Historian Angus James Johnston, II, "To make sure the trains stayed trapped and to prevent Union armies under George B. McClellan and Robert Patterson from using the road, the Confederates [still officially Virginia Militia] began destroying bridges and track on May 25," taking down seventeen bridges over the next thirty day period[20] The main stem of the B&O which ran mostly in or near Virgina was severed and cut off from the rest of the line by blasting a "massive rock formation onto the track at Point of Rocks."[21]Johnston made the determination that in fact no rail traffic passed the B&O main stem west of Point of Rocks after the end of May, and west of Opequon Creek Bridge two miles east of Martinsburg after June 2.

Historian John F. Stover notes that John W. Garrett, President of the B&O Railroad, acknowledged that by May 28 the Virginia forces (called Confederate by Garrett) had taken control of 100 miles of the main stem from Point of Rocks westward.[22] However, Stover indicates that the destruction of the railroad did not begin until "early June", culminating in the destruction of the "800-foot combined highway-railroad bridge at Harpers Ferry" on June 14. Stover writes, "With this dramatic action, the main line of the B&O was to be effectively closed down for nearly ten months."[23]

Historian Thomas Weber also indicates that the trains continued to run from May 28 for another 17 days until June 14, and gives his account of the raid by Jackson as occurring coincidentally with his view of a June 14 shutdown:

“For some time after May 28, Jackson allowed all trains to run back and forth, probably because he was trying to win as many Confederate sympathizers in the area as he could, and hence did not want to indulge in too much property destruction. For more than two weeks, B & O East-West trains were literally run through the lines of both armies.”[24]

William Prescott Smith, master of transportation for the railroad and the “good man Friday” to Garrett, who notes that at least through June 2 the railroad was still operating through the Virginia stretch:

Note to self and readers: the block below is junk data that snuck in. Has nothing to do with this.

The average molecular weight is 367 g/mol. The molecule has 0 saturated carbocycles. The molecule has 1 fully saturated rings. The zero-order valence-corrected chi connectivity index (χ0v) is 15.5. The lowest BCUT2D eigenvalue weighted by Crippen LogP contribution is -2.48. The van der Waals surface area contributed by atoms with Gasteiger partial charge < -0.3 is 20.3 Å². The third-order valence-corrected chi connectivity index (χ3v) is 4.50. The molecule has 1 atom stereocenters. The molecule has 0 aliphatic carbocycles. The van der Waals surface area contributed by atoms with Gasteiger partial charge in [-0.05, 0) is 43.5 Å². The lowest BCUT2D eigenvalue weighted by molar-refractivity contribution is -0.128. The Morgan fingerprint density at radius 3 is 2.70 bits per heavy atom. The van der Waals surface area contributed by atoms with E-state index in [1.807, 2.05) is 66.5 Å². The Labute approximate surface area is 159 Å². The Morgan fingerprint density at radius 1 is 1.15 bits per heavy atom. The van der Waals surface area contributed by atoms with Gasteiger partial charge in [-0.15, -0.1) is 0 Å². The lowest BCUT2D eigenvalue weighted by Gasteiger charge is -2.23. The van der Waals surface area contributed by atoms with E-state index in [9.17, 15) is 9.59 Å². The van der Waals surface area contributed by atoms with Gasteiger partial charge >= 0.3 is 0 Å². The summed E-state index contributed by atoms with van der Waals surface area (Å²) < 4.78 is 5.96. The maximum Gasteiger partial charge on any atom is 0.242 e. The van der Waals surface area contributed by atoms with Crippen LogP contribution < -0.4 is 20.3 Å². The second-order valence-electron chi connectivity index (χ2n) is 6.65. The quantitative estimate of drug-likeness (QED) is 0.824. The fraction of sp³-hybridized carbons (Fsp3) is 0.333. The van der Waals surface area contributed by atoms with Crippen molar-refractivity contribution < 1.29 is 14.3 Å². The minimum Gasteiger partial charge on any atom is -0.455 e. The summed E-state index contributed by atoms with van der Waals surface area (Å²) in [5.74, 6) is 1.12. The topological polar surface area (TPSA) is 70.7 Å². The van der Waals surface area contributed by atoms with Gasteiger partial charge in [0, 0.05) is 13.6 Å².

“I have to advise you that the Southern forces at Harper’s Ferry took the Mail matter from our Mail train, bound east from Wheeling for Baltimore, during the night. This is the first instance, as far as my reports advise, wherein the mail has been disturbed at any point of our lines . ...

Another bridge upon our line was destroyed at nine o’clock this morning, near Martinsburg, but as four of those previously destroyed have been restored already, and as we are determined to continue to working the road to fullest extent wherever it is all safe to do so, we hope the Department will understand that we are not disposed to suspend our operations for any cause whatever that we can possibly control.[25]

Notes[edit]

  1. ^ Henderson, pp.91-92
  2. ^ Evans, Vol.III, p.78
  3. ^ Browne, p.173
  4. ^ Candenquist, CW Times, Dec 1991
  5. ^ Black, pp.88-89
  6. ^ Burns, Bulletin 104, "Confederates Gather Steam"
  7. ^ Henderson, pp.91-92
  8. ^ Evans, Vol.III, p.78
  9. ^ Browne, p.173
  10. ^ Candenquist, CW Times, Dec 1991
  11. ^ Black, pp.88-89
  12. ^ Burns, Bulletin 104, "Confederates Gather Steam"
  13. ^ Shriver
  14. ^ Notes for the painting Jackson Commandeers the Railroad: Mort Kunstler received many requests to paint this event. Federal forces had cut off the 38 miles of rail lines from Martinsburg to Strasburg. General Stonewall Jackson, with the help of Capt. Thomas A. Sharp and Hugh Longust, both experienced railroad men, led the successful operation of moving as much rolling stock and equipment as possible overland to the southern railhead. A newspaper report stated: "Fourteen locomotives, a large number of railroad cars, nine miles of track, telegraph wires and about $40,000 worth of machinists' tools and materials, all belonging to the B&O Railroad, have been successfully hauled overland by the Confederates." The feat was accomplished by using a 40-horse hitch team. What a spectacular scene that would have been.